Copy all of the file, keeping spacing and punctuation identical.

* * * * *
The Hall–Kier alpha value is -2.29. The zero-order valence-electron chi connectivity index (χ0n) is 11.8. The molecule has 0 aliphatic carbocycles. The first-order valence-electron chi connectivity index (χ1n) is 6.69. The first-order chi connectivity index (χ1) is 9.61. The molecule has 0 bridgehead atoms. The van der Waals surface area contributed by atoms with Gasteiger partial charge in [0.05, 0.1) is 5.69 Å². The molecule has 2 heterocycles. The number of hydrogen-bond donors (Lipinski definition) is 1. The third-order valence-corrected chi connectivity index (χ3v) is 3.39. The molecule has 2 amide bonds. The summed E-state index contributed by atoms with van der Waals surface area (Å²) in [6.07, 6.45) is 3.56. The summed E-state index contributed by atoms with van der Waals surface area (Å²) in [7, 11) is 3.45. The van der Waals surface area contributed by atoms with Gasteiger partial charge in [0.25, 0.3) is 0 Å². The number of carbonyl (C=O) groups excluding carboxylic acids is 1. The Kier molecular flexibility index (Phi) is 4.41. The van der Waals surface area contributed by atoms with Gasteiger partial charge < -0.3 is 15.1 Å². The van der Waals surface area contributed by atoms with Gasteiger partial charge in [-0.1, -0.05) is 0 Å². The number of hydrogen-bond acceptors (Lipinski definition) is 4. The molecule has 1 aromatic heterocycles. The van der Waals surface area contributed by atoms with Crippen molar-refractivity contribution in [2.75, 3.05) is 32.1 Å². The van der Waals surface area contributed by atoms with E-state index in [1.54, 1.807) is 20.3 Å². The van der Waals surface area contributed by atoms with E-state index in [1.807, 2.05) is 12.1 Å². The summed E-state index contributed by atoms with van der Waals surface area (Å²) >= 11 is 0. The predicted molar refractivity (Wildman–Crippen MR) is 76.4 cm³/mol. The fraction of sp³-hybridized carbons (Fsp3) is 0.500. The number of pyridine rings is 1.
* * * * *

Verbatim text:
The Hall–Kier alpha value is -2.29. The zero-order valence-electron chi connectivity index (χ0n) is 11.8. The molecule has 0 aliphatic carbocycles. The first-order valence-electron chi connectivity index (χ1n) is 6.69. The first-order chi connectivity index (χ1) is 9.61. The molecule has 0 bridgehead atoms. The van der Waals surface area contributed by atoms with Gasteiger partial charge in [0.05, 0.1) is 5.69 Å². The molecule has 2 heterocycles. The number of hydrogen-bond donors (Lipinski definition) is 1. The third-order valence-corrected chi connectivity index (χ3v) is 3.39. The molecule has 2 amide bonds. The summed E-state index contributed by atoms with van der Waals surface area (Å²) in [6.07, 6.45) is 3.56. The summed E-state index contributed by atoms with van der Waals surface area (Å²) in [7, 11) is 3.45. The van der Waals surface area contributed by atoms with Gasteiger partial charge in [0.25, 0.3) is 0 Å². The number of carbonyl (C=O) groups excluding carboxylic acids is 1. The Kier molecular flexibility index (Phi) is 4.41. The van der Waals surface area contributed by atoms with Gasteiger partial charge < -0.3 is 15.1 Å². The van der Waals surface area contributed by atoms with Gasteiger partial charge in [-0.1, -0.05) is 0 Å². The number of hydrogen-bond acceptors (Lipinski definition) is 4. The molecule has 1 aromatic heterocycles. The van der Waals surface area contributed by atoms with Crippen molar-refractivity contribution in [2.75, 3.05) is 32.1 Å². The van der Waals surface area contributed by atoms with E-state index in [1.54, 1.807) is 20.3 Å². The van der Waals surface area contributed by atoms with E-state index in [1.807, 2.05) is 12.1 Å². The summed E-state index contributed by atoms with van der Waals surface area (Å²) >= 11 is 0. The predicted molar refractivity (Wildman–Crippen MR) is 76.4 cm³/mol. The fraction of sp³-hybridized carbons (Fsp3) is 0.500. The number of pyridine rings is 1.